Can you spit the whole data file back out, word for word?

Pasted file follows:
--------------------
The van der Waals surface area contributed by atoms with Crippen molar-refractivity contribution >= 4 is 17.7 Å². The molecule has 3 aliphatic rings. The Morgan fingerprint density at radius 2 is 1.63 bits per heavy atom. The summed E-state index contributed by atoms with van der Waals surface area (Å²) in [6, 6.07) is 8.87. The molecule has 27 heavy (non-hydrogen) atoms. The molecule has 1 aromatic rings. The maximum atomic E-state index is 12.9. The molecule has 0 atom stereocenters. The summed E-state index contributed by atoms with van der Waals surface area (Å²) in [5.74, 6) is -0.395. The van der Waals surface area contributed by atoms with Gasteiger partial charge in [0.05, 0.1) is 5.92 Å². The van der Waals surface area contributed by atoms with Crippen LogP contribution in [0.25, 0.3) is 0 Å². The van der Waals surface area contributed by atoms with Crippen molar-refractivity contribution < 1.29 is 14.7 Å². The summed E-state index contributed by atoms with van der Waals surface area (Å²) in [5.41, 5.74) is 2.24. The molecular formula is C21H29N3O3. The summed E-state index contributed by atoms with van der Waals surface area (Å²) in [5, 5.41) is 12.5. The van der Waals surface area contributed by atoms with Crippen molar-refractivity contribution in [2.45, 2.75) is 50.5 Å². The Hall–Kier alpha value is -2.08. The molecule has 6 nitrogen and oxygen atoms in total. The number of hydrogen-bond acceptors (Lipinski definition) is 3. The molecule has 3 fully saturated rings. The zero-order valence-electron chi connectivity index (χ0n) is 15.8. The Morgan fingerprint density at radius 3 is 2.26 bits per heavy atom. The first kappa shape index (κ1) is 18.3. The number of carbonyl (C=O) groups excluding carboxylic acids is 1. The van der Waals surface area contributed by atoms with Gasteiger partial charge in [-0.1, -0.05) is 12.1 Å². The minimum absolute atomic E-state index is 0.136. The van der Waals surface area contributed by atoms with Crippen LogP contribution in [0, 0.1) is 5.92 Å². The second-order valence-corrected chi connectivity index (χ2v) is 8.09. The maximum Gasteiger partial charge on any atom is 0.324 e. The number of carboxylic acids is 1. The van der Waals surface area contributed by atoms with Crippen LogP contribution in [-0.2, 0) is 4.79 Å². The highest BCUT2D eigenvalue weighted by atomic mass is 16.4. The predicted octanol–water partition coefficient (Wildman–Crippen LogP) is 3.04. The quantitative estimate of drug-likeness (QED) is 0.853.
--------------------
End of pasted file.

The van der Waals surface area contributed by atoms with Crippen molar-refractivity contribution >= 4 is 17.7 Å². The molecule has 3 aliphatic rings. The Morgan fingerprint density at radius 2 is 1.63 bits per heavy atom. The summed E-state index contributed by atoms with van der Waals surface area (Å²) in [6, 6.07) is 8.87. The molecule has 27 heavy (non-hydrogen) atoms. The molecule has 1 aromatic rings. The maximum atomic E-state index is 12.9. The molecule has 0 atom stereocenters. The summed E-state index contributed by atoms with van der Waals surface area (Å²) in [5.74, 6) is -0.395. The van der Waals surface area contributed by atoms with Gasteiger partial charge in [0.05, 0.1) is 5.92 Å². The van der Waals surface area contributed by atoms with Crippen LogP contribution in [0.25, 0.3) is 0 Å². The van der Waals surface area contributed by atoms with Crippen molar-refractivity contribution < 1.29 is 14.7 Å². The summed E-state index contributed by atoms with van der Waals surface area (Å²) in [5.41, 5.74) is 2.24. The molecular formula is C21H29N3O3. The summed E-state index contributed by atoms with van der Waals surface area (Å²) in [5, 5.41) is 12.5. The van der Waals surface area contributed by atoms with Crippen molar-refractivity contribution in [2.45, 2.75) is 50.5 Å². The Hall–Kier alpha value is -2.08. The molecule has 6 nitrogen and oxygen atoms in total. The number of hydrogen-bond acceptors (Lipinski definition) is 3. The molecule has 3 fully saturated rings. The zero-order valence-electron chi connectivity index (χ0n) is 15.8. The Morgan fingerprint density at radius 3 is 2.26 bits per heavy atom. The first kappa shape index (κ1) is 18.3. The number of carbonyl (C=O) groups excluding carboxylic acids is 1. The van der Waals surface area contributed by atoms with Gasteiger partial charge in [-0.1, -0.05) is 12.1 Å². The minimum absolute atomic E-state index is 0.136. The van der Waals surface area contributed by atoms with Crippen LogP contribution in [0, 0.1) is 5.92 Å². The second-order valence-corrected chi connectivity index (χ2v) is 8.09. The maximum Gasteiger partial charge on any atom is 0.324 e. The number of carboxylic acids is 1. The van der Waals surface area contributed by atoms with Crippen LogP contribution in [-0.2, 0) is 4.79 Å². The highest BCUT2D eigenvalue weighted by atomic mass is 16.4. The predicted octanol–water partition coefficient (Wildman–Crippen LogP) is 3.04. The quantitative estimate of drug-likeness (QED) is 0.853.